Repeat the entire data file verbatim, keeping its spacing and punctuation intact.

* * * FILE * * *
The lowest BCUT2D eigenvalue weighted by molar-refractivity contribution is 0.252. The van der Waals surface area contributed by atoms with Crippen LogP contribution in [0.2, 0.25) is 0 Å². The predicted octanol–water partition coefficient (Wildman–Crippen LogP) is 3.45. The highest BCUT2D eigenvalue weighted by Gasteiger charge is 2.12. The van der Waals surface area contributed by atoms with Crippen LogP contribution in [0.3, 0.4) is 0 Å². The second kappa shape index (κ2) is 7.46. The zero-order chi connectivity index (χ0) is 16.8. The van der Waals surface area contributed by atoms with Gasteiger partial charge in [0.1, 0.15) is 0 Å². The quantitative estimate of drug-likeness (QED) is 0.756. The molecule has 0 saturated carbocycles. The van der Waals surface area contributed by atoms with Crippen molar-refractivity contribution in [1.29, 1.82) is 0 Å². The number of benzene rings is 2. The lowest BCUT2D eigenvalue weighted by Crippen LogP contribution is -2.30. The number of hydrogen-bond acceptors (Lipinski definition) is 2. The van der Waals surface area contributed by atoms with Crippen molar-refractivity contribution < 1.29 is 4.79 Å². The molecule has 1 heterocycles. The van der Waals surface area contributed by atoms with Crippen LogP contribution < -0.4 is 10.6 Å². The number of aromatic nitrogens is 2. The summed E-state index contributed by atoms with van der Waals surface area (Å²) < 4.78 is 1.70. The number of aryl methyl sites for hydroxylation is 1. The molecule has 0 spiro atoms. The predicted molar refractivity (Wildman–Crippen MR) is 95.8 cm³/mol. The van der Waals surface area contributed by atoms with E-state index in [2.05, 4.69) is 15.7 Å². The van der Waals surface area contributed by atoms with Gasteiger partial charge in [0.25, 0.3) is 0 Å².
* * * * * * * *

The lowest BCUT2D eigenvalue weighted by molar-refractivity contribution is 0.252. The van der Waals surface area contributed by atoms with Crippen LogP contribution in [0.2, 0.25) is 0 Å². The predicted octanol–water partition coefficient (Wildman–Crippen LogP) is 3.45. The highest BCUT2D eigenvalue weighted by Gasteiger charge is 2.12. The van der Waals surface area contributed by atoms with Crippen LogP contribution in [0.3, 0.4) is 0 Å². The second kappa shape index (κ2) is 7.46. The zero-order chi connectivity index (χ0) is 16.8. The van der Waals surface area contributed by atoms with Gasteiger partial charge in [0.1, 0.15) is 0 Å². The quantitative estimate of drug-likeness (QED) is 0.756. The molecule has 0 saturated carbocycles. The van der Waals surface area contributed by atoms with Crippen molar-refractivity contribution in [1.29, 1.82) is 0 Å². The number of benzene rings is 2. The lowest BCUT2D eigenvalue weighted by Crippen LogP contribution is -2.30. The number of hydrogen-bond acceptors (Lipinski definition) is 2. The van der Waals surface area contributed by atoms with Crippen molar-refractivity contribution < 1.29 is 4.79 Å². The molecule has 1 heterocycles. The van der Waals surface area contributed by atoms with Crippen LogP contribution < -0.4 is 10.6 Å². The number of aromatic nitrogens is 2. The summed E-state index contributed by atoms with van der Waals surface area (Å²) < 4.78 is 1.70. The number of aryl methyl sites for hydroxylation is 1. The molecule has 0 spiro atoms. The predicted molar refractivity (Wildman–Crippen MR) is 95.8 cm³/mol. The van der Waals surface area contributed by atoms with E-state index in [2.05, 4.69) is 15.7 Å². The van der Waals surface area contributed by atoms with Gasteiger partial charge in [0.25, 0.3) is 0 Å².